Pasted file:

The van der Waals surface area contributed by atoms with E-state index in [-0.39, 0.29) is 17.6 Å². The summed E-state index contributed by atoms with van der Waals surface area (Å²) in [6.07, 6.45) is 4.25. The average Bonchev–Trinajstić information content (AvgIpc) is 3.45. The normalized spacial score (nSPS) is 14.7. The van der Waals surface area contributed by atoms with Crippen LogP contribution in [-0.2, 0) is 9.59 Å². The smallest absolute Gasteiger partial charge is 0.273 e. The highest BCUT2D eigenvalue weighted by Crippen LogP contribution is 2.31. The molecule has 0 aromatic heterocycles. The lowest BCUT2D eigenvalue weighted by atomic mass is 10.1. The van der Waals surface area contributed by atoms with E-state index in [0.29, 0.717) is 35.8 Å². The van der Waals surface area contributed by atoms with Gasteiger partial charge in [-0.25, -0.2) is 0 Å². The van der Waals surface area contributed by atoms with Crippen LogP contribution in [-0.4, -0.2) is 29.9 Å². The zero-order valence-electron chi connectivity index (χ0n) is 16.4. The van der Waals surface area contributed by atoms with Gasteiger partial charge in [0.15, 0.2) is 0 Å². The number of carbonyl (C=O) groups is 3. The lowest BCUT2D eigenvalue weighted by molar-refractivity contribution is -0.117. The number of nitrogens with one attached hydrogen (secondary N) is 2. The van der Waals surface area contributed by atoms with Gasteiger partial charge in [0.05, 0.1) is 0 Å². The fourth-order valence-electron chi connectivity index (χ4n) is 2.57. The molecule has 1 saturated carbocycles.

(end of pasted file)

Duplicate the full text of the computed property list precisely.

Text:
The van der Waals surface area contributed by atoms with E-state index in [-0.39, 0.29) is 17.6 Å². The summed E-state index contributed by atoms with van der Waals surface area (Å²) in [6.07, 6.45) is 4.25. The average Bonchev–Trinajstić information content (AvgIpc) is 3.45. The normalized spacial score (nSPS) is 14.7. The van der Waals surface area contributed by atoms with Crippen LogP contribution in [-0.2, 0) is 9.59 Å². The smallest absolute Gasteiger partial charge is 0.273 e. The highest BCUT2D eigenvalue weighted by Crippen LogP contribution is 2.31. The molecule has 0 aromatic heterocycles. The lowest BCUT2D eigenvalue weighted by atomic mass is 10.1. The van der Waals surface area contributed by atoms with E-state index in [0.29, 0.717) is 35.8 Å². The van der Waals surface area contributed by atoms with Gasteiger partial charge in [-0.25, -0.2) is 0 Å². The van der Waals surface area contributed by atoms with Crippen LogP contribution in [-0.4, -0.2) is 29.9 Å². The zero-order valence-electron chi connectivity index (χ0n) is 16.4. The van der Waals surface area contributed by atoms with Gasteiger partial charge in [0.15, 0.2) is 0 Å². The number of carbonyl (C=O) groups is 3. The lowest BCUT2D eigenvalue weighted by molar-refractivity contribution is -0.117. The number of nitrogens with one attached hydrogen (secondary N) is 2. The van der Waals surface area contributed by atoms with Gasteiger partial charge in [0.05, 0.1) is 0 Å². The fourth-order valence-electron chi connectivity index (χ4n) is 2.57. The molecule has 1 saturated carbocycles.